Newspaper article Western Mail (Cardiff, Wales)
Byline: MADELEINE BRINDLEY
NEW research has cast doubt on whether traditional smear test technology is the best way to prevent cases of cervical cancer.
A large study in the USA, which is published today, says testing women for two strains of the human papilloma virus (HPV) may detect more pre-cancerous lesions.
HPV strains 16 and 18 are known to cause up to 70% of all cases of cervical cancer - 12 and 13-year-old girls are now offered a vaccine to protect against these strains. Results from the Athena trial, which set out to compare HPV testing with liquidbased cytology - a way of preparing smear tests to be examined in the laboratory - suggest HPV testing is more effective.
Experts believe HPV testing alone will eventually become the primary means of screening tests for cervical cancer in high-income countries.
The Athena trial involved more than 47,000 women who attended routine cervical screening in the US between May 2008, and August 2009.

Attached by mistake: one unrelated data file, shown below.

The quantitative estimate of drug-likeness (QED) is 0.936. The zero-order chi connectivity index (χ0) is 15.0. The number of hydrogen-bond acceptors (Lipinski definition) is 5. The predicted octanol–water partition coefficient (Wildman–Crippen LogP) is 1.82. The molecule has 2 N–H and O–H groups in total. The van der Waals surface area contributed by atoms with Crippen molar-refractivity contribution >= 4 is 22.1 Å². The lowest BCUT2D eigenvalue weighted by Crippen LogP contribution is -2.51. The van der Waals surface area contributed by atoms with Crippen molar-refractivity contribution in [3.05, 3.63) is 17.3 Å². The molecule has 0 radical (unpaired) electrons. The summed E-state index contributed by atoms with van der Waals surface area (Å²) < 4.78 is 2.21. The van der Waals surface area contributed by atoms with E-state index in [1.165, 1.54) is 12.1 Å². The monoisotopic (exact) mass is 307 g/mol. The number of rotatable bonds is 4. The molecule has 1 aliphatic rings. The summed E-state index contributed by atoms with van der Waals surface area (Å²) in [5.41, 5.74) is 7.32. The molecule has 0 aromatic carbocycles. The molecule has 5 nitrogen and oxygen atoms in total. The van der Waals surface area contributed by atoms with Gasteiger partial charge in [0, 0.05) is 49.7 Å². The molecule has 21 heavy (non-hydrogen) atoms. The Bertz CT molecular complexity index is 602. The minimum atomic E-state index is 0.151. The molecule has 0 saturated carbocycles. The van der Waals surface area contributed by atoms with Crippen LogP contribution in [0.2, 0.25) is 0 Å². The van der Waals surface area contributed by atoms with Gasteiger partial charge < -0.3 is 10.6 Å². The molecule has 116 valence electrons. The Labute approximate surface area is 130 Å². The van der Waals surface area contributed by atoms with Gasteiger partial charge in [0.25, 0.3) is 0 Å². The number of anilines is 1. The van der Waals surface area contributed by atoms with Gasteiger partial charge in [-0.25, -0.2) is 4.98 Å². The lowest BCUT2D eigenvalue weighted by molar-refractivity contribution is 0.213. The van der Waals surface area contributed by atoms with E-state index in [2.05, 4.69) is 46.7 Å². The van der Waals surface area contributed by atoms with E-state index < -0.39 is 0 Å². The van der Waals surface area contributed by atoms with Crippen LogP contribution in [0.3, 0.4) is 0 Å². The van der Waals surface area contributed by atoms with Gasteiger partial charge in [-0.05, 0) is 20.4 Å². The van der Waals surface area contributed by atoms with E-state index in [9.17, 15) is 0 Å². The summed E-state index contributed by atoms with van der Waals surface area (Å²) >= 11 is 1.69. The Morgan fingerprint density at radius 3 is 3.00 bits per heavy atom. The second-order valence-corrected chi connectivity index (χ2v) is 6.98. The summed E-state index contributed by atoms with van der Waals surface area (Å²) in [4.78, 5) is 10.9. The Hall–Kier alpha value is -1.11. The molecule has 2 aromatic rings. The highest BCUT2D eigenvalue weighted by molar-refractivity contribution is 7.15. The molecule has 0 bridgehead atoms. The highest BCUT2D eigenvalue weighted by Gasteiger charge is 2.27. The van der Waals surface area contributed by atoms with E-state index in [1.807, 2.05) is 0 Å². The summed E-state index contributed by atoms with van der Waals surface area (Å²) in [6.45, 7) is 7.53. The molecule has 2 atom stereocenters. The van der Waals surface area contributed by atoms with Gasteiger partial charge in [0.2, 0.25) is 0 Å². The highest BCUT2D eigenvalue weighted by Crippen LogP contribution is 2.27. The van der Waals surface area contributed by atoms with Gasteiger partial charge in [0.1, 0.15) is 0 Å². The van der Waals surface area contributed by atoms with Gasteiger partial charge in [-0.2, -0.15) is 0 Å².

In women who were referred for further tests - called colposcopy - more high-grade pre-cancers were detected in women given HPV testing compared with those given cytology.
The authors of the research, which is published in the Lancet Oncology today, said: "Rational use of HPV testing (and genotyping for HPV16, or HPV18, or both) with or without liquid-based cytology, can provide potentially cost-effective and safe cervical cancer screening."
Commenting on the research, Guglielmo Ronco from the Centre of Cancer Prevention in Turin, said: "Co-testing of HPV and cytology will probably be replaced by standalone HPV testing as the primary screening test in high-income countries, because addition of cytology seems to provide little gain, according to [these] findings. …